WHO says it is reviewing its policies after rejecting a made-in-Canada vaccine due to the company’s ties to big tobacco
Former Conservative Party leader Erin O’Toole is criticizing the World Health Organization (WHO) for approving “less-effective” COVID-19 vaccines produced in communist China while rejecting a made-in-Canada version due to the Canadian company’s ties to a major tobacco company.
“The WHO has approved several less-effective emergency use vaccines funded by China, but is rejecting an innovative Canadian vaccine because of one of their investors…Unbelievable,” said the Tory MP on Twitter on March 25.
O’Toole was responding to news that the WHO has refused to accept Medicago Inc’s COVID-19 vaccine because U.S.-Swiss tobacco company Philip Morris International is a shareholder of the Quebec vaccine maker.
Medicago’s two-dose Covifenz vaccine was authorized by Health Canada in February for adults 18 to 64. In clinical trials, it was more than 70 percent effective at preventing COVID-19 infections and 100 percent effective against severe illness, prior to the Omicron wave.
Medicago proceeded to submit an application to have their vaccine approved by the WHO, but by early March, a guidance document was uploaded on the organization’s website, stating that the Canadian vaccine was “not accepted” for emergency use.
WHO did not accept Medicago’s vaccine application because it has a strict policy not to engage with companies that promote tobacco, and Philip Morris owns about one-fifth of the company.
“Medicago was informed of this decision and has been apprised of WHO’s policies on tobacco,” the WHO said in a statement on March 25.
That policy could change, however, as the WHO begins a review of its policy options for health products linked to the tobacco industry.
“WHO is currently holding discussions on how to address a general trend of the tobacco industry investing in the health industry,” the organization said.
Meanwhile, two China-made COVID-19 vaccines—one developed by Beijing-based biopharmaceutical company Sinovac and the other made by state-owned company Sinopharm—have been approved by the WHO since 2021.
According to a vaccine tracking team at McGill University, Sinovac’s CoronaVac and Sinopharm’s Covilo vaccines are approved for emergency use in 54 countries and 90 countries, respectively.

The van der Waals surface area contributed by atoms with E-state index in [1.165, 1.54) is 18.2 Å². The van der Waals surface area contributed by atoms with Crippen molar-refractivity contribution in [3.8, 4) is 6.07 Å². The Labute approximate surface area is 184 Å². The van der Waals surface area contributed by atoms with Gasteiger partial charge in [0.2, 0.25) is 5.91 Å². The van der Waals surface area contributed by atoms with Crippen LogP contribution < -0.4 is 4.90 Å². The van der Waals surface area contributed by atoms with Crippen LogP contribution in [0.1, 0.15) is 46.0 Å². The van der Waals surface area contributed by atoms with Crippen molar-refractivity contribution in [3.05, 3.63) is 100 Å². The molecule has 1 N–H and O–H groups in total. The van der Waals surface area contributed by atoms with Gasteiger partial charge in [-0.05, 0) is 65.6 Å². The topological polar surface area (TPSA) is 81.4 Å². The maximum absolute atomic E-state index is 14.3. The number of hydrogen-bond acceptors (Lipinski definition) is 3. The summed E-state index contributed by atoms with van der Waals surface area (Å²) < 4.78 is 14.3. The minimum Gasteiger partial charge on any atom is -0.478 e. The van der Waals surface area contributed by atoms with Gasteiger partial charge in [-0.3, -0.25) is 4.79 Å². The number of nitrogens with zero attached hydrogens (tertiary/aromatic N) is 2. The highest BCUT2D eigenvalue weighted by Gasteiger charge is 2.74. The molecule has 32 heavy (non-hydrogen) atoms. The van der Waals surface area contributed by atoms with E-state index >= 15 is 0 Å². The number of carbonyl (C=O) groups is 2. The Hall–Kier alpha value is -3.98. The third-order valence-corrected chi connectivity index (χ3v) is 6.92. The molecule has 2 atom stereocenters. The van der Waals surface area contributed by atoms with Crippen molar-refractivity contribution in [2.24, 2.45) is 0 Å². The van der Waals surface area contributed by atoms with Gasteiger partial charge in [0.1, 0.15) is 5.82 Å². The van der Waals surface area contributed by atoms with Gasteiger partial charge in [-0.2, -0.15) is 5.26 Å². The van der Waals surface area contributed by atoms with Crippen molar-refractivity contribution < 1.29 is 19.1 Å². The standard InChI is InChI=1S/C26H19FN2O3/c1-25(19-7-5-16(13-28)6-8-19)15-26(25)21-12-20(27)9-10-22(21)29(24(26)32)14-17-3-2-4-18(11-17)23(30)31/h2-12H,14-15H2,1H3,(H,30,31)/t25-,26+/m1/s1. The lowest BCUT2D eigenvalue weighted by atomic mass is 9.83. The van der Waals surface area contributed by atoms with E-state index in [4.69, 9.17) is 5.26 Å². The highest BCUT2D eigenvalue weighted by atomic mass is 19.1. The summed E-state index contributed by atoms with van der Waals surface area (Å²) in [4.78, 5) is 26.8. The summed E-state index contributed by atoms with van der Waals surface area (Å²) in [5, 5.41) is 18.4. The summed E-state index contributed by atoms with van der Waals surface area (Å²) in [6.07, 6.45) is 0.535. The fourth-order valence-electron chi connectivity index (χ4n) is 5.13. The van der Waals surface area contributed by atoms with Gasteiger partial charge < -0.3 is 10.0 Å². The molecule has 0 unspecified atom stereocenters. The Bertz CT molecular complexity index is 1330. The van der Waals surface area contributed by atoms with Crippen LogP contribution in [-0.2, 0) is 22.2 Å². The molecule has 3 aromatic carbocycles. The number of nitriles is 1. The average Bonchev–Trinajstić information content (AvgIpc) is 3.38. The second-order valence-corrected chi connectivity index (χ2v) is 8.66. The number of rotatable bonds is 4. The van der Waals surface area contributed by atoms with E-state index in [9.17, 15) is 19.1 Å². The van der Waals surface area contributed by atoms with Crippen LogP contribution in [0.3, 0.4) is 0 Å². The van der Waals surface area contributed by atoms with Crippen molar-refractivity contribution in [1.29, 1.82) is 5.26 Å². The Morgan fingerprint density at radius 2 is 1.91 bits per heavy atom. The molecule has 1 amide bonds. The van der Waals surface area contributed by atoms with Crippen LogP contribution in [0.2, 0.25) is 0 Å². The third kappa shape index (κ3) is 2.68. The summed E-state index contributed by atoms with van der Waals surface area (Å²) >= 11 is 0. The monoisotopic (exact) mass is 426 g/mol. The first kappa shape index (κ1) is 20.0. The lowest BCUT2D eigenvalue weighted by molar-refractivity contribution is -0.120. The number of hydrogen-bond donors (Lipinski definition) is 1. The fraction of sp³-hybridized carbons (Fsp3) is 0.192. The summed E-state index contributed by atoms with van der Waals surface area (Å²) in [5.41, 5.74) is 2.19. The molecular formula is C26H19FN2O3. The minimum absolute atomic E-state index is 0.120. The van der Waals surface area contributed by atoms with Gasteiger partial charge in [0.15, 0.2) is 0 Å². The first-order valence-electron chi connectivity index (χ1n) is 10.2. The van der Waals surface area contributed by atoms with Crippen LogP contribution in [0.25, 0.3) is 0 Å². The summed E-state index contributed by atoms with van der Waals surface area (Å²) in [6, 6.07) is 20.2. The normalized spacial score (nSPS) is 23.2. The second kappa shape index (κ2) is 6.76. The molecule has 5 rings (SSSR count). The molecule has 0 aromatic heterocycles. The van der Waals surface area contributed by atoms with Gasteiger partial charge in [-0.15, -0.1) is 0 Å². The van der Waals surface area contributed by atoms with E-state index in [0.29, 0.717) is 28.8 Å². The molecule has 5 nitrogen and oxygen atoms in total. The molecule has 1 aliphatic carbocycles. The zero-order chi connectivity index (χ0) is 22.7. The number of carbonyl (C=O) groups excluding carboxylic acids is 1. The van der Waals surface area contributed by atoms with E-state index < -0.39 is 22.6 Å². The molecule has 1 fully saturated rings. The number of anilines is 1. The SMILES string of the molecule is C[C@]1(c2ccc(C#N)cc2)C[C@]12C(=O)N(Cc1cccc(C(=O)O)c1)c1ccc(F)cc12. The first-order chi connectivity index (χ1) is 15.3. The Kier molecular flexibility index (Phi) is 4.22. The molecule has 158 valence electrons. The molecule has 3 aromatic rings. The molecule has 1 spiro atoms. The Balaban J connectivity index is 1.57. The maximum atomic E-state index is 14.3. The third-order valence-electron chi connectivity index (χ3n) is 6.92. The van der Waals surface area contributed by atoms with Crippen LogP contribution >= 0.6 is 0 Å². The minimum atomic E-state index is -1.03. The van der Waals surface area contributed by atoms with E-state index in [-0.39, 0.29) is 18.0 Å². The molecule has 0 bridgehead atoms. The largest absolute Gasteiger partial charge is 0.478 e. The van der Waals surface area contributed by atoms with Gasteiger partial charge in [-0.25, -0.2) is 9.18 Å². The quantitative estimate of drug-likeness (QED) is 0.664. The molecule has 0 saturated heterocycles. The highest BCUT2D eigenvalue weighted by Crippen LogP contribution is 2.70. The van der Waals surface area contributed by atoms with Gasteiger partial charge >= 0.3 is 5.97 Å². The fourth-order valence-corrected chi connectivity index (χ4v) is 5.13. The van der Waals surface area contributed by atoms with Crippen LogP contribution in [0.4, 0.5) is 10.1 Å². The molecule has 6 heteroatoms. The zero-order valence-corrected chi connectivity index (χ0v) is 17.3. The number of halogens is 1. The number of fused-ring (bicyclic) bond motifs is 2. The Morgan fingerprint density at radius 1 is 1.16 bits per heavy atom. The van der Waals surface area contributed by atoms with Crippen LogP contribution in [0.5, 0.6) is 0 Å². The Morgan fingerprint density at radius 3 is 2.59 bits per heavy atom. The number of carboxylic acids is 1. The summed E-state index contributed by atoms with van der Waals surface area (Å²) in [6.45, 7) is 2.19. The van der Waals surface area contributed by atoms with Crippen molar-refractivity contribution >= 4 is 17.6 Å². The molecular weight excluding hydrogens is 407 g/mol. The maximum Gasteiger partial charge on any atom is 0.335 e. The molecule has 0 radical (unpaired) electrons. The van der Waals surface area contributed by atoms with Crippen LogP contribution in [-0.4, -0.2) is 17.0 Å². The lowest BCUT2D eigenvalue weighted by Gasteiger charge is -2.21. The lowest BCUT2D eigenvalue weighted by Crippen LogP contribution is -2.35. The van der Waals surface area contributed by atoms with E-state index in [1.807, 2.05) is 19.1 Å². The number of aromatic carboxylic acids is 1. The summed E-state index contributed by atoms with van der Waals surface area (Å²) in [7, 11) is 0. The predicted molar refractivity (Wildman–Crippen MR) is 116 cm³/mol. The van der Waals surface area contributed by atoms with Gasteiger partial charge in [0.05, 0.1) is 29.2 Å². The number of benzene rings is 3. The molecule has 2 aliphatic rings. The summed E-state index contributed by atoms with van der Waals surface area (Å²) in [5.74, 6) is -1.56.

Experts have accused the Chinese Communist Party (CCP) of using locally produced vaccines to grow its international soft power, by giving vaccine doses to those that could not otherwise afford them.
Benjamin Gedan, deputy director of the Latin America program at the Wilson Center in Washington, called the practice “vaccine diplomacy”—a means to gain more political influence over those countries.
“It’s never encouraging to see the world’s largest dictatorships taking most advantage of this diplomatic opportunity,” said Gedan, referring to China and Russia, in an interview with The Canadian Press last April.
Gedan added at the time that China refused to give COVID-19 vaccines to Paraguay, which recognizes Taiwan diplomatically.
“There have been reports from the foreign minister of Paraguay that intermediaries of the Chinese government explicitly said that Paraguay will not access the Chinese vaccine unless it changes its position on Taiwan,” he said.
Another COVID-19 vaccine created by Tianjin-based biopharmaceutical company CanSino Biologics Inc., is pending final approval by the WHO before it rolls out to the international markets.
In May 2020, the National Research Council of Canada partnered with CanSino to develop the COVID-19 vaccine. However, the partnership came to a halt after the CCP blocked the shipment of doses for clinical trials in Canada in August 2020.
The folded partnership, according to experts in the intelligence community, was in line with the CCP’s broader espionage campaign, and the knowledge gained from such programs could benefit the Chinese military and security apparatus.
The Canadian Press contributed to this report.